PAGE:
Insects and lighting
As an interesting “by-product” of our testing in the middle of the summer, was how the lighting attracted insects. The pure white walls combined with more or less the only lighting source in the area was sure to attract insects of all sorts with the architecture’s open air structure and as a result initiated a hefty discussion about whether the lighting concept was right for this…interesting! The client suggested to install down lights away from the white wall, which we duly carried out to see if that would make any difference, only to quickly come to the conclusion that it totally ruined the lighting concept. While a serious issue to watch, we concluded that a) the colour of the walls should not be bright white (probably more darker grey) and that later on with a clean site (no stagnant water) and generally lights on in the landscape and proper “pest control” this issue would be of much less impact…Interesting though and I am going to research a bit more if with lighting we could reduce the attraction of insects. In principle LED lighting have a far lesser UV content which by right would reduce the insect attraction…If any of you readers have anything on this to contribute please do share!

Colour shift and warranty
Some interesting other important lighting issues we discussed and confronted. With the supplier present for the visual mock ups we also took the opportunity to test and approve lighting fittings for the project and one of the issues we had been very strict on was colour temperature consistency. During testing however we discovered a colour shift between two in principle identical lighting strips. The difference however was obvious, our desired 2400K was “only” 2600K in the IP 65 version. It was explained that the IP sealing measures affect the light output and as a result produces a colour shift even though the LED chips are identical. This is not an big deal if they are not seen together, but where they are we need to address this. In another discussion we reviewed the warranty conditions as in another job we had encountered that by the time the hotel had opened the warranty was already expired. Having learned from this we now have a warranty in place that start on installation but has a minimal duration of 2 years upon handover of the lighting installation to the client. We believe this is an important condition to protect our clients.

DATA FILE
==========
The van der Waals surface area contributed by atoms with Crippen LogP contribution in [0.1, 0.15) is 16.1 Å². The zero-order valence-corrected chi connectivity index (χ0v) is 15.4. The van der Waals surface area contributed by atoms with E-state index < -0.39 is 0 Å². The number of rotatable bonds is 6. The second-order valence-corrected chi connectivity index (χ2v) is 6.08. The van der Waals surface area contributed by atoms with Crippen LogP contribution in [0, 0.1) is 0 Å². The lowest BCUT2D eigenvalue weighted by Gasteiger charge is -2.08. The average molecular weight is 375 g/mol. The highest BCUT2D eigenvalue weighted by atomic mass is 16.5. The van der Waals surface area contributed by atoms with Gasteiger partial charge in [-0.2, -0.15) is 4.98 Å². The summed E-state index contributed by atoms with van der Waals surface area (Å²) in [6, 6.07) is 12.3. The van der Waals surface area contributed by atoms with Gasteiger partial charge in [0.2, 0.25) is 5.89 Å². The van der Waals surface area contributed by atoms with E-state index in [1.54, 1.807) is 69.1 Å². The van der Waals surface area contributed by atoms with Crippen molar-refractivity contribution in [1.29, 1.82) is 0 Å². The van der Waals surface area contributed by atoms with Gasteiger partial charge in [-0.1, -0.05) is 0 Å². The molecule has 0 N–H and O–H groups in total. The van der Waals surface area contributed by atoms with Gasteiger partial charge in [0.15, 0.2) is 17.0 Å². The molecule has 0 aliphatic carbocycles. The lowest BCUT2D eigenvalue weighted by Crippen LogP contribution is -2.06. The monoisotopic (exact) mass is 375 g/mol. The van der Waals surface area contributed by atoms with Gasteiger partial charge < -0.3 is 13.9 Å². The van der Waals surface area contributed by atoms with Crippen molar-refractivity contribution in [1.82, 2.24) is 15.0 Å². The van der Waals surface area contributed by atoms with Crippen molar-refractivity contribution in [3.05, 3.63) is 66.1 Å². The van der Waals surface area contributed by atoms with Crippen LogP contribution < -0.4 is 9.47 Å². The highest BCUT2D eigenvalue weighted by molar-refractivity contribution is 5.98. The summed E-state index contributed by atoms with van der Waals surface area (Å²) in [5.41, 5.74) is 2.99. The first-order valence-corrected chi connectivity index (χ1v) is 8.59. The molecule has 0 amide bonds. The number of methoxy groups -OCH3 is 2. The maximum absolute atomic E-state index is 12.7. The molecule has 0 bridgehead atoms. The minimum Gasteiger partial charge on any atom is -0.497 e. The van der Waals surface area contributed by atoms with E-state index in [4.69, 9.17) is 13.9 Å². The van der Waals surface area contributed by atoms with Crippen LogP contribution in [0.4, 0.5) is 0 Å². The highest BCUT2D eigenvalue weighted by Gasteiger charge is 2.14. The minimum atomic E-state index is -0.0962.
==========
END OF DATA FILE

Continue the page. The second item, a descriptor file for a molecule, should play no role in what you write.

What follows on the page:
Back in the office
The rest of the week, back in the office, was spent on project design development meetings with the teams, upcoming concept presentations, new fee proposals, supplier visits and training one of our own staff from our Perth office in Singapore allowing her to meet the team and get some hands on training. Welcome Elisa! The last 2 days rushed past in a wiz, but a very fruitful and satisfactory week it was.

Beautiful Yangshuo
One of the perks of travelling is that we get to enjoy the natural beauties of the countries we visit. Yangshuo is a big tourist attraction and with beautiful weather and picturesque dining locations which the client endeavors to bring is each time. I leave you with some of these beautiful sights.

Enjoy your weekend…

YS 14a

YS 10

AW 02c

AW 05a

 

AW 09

AW 09a

AW 09c

 

CL 08a

YS 08b

CL sketch

CL06

CL08

CL04

AW 03

CL07a

Insects

Moon

Robe 2

Technolite 3

Technolite 7

YS 12

Din1

Din 2

din 3

Din 5

Din 4

din 7b

din 7a

YS 01

 

 

20. August 2016 by Martin Klaasen
Categories: Light and inspiration, light watch, lighting and culture, lighting applications, lighting design, lighting standards | Leave a comment